(Cambridge, MA1776 is one of those archaic mainstays of musical theatre that gets some seasonal adoration around the patriotic holidays of summer and spends the rest of the year hiding in its box waiting for people to remember how catchy the good songs are (and forget how atrociously lingering the bad ones get).  It’s also got some technical and social difficulties: the cast is large; dare I say ungainly; and made almost exclusively of men.  Costuming the show is serious business since it’s a period piece (rarely modernized).  And the script… oh the script… the script has not aged well.  Sherman Edwards wrote some poppy songs that still captivate, but Peter Stone’s book is definitely a product of its time.  Once again; the good parts are great.  The bad parts just linger a little too long.  Last, but certainly not least, the show attempts to tackle some very dark eras of American History and doesn’t exactly do it in the best possible way. Continue reading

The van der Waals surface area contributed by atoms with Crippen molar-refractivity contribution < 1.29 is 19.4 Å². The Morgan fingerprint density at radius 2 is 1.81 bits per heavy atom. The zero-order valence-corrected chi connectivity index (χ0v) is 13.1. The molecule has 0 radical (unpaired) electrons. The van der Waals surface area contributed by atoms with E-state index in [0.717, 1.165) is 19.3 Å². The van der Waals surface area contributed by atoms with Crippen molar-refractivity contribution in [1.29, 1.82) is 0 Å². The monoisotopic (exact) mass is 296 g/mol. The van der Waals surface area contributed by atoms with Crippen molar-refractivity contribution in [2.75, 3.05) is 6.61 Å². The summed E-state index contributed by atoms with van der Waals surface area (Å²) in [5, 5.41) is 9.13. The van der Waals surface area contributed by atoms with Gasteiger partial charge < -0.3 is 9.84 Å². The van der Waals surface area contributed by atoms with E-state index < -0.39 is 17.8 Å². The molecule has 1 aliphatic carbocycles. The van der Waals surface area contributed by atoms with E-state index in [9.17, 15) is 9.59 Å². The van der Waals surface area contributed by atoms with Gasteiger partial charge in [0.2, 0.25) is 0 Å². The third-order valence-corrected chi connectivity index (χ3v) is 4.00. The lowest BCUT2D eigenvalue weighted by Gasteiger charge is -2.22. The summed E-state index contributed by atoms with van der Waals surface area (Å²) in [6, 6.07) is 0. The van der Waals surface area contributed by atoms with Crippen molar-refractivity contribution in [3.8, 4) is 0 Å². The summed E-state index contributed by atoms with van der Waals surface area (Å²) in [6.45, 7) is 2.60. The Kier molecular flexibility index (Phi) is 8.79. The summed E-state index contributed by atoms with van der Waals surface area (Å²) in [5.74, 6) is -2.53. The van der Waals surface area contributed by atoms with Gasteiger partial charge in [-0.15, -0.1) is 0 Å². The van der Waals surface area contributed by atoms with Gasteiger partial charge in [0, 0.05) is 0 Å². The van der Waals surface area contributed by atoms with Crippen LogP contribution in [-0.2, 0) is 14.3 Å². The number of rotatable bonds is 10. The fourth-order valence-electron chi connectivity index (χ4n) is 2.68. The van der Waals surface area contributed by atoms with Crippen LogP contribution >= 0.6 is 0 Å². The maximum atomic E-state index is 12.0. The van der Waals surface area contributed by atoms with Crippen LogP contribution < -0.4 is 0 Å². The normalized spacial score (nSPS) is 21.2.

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Aug 28

Genre-Flexible “Winter’s Tale” Becomes a Summer Fantasia in Nathan Tufts Park

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Presented by Maiden Phoenix Theatre Company
By William Shakespeare
Directed by Sarah Gazdowicz

August 14-30, 2015
Nathan Tufts Park (aka Powderhouse Park) in Somerville, MA
BRING A BLANKET and/or LAWN CHAIRS
Maiden Phoenix on Facebook

Review by Gillian Daniels